New York/Tehran, Aug 13 (EFE).- Iran’s political and religious authorities have yet to react to Friday’s attack on acclaimed author Salman Rushdie.
The Indian-born British-American writer was at a literary event in upstate New York when he was allegedly stabbed by Hadi Matar, a 24-year-old man from New Jersey.
The author has been the subject of death threats for years due to a 1989 fatwa – an Islamic legal decree – issued by Ayatollah Ruhollah Khomeini, Iran’s then-supreme leader, that called for Rushdie’s assassination in response to his book The Satanic Verses, which many Muslims regard as blasphemous and insulting to the Prophet Mohammed.
Neither the Iranian government nor the Islamic Republic’s religious leaders have made any statements about the attack, although some minority conservative media have celebrated it.
Conservative newspaper Keyhan, which is close to supreme leader Ali Khamenei, praised the attack and offered “100 blessings from God” to the alleged attacker, while Khorasan ran the headline “Satan is on his way to hell” its front page, in reference to Rushdie.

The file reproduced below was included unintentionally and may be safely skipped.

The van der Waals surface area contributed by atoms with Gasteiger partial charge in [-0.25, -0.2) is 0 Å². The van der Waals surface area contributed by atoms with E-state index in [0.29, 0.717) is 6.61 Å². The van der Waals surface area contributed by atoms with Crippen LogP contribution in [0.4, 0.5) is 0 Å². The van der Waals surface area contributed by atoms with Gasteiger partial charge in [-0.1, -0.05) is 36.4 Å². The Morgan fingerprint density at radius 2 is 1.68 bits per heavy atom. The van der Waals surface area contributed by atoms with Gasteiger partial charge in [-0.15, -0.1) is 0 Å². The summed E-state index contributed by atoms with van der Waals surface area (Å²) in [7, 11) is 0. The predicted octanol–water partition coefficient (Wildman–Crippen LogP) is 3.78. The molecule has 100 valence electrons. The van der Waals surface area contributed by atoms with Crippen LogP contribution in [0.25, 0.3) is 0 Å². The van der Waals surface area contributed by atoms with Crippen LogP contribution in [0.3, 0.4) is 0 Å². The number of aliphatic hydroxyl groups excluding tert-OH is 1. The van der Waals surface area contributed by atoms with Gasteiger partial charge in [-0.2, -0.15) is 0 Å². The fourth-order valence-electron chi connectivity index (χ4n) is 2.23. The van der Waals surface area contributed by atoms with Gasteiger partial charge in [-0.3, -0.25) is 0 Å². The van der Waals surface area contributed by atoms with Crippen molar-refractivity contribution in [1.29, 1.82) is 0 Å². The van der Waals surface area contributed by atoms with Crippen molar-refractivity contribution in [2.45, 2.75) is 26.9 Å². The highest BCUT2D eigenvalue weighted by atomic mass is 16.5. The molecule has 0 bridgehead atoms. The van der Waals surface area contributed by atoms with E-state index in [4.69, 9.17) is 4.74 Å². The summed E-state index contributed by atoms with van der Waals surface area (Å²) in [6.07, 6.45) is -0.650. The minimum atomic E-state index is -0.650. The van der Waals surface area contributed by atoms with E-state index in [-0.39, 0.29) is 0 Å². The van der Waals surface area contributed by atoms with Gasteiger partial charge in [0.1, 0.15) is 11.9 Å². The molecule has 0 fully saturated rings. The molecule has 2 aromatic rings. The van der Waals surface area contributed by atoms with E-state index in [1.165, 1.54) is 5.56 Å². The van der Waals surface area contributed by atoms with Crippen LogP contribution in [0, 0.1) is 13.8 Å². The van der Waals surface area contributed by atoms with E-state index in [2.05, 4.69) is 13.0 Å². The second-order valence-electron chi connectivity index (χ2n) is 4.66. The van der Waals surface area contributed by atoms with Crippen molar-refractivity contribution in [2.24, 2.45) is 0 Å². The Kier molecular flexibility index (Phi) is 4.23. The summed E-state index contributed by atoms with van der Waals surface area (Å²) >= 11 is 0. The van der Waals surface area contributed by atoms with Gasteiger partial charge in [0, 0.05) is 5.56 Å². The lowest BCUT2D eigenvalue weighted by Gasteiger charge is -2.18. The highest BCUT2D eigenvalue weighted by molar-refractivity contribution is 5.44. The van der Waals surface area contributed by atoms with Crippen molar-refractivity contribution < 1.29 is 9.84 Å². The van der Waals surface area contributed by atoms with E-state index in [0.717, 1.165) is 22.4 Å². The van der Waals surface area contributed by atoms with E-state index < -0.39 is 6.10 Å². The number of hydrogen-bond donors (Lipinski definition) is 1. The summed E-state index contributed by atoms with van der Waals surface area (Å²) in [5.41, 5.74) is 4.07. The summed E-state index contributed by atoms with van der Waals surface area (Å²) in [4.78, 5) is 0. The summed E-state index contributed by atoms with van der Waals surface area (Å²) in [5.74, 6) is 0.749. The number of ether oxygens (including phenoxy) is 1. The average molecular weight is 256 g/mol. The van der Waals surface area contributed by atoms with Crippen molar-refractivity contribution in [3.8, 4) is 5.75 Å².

Mohammad Marandi, a senior advisor to the Iranian team in Vienna in negotiations to salvage the 2015 nuclear deal, questioned the motives for the attack.
“It isn’t odd that as we near a potential nuclear deal, the US makes claims about a hit on (John) Bolton (former US president Donald Trump’s National Security Advisor) … and this happens,” he wrote on Twitter.
The US National Security Advisor Jake Sullivan, meanwhile, called the attack “reprehensible”.
“This act of violence is appalling. All of us in the Biden-Harris Administration are praying for his speedy recovery,” he said in a statement.
The 75-year-old author was stabbed at least once in the neck and once in the abdomen and was airlifted to a hospital in Erie, Pennsylvania from the Chautauqua Institution, a cultural center located in the southwestern part of New York state.
Rushdie’s agent, Andrew Wylie, said Friday evening that he was on a ventilator and unable to speak.
“The news is not good. Salman will likely lose one eye, the nerves in his arm were severed and his liver was stabbed and damaged,” he said.
Ever since the fatwa calling for his assassination, the author had lived under the protection of police or bodyguards.
“The Satanic Verses,” a novel inspired by the life of the Prophet Mohammed that like other works of Rushdie’s contains elements of magical realism, was banned in Iran, India, Pakistan, Egypt, Saudi Arabia, South Africa and other countries. EFE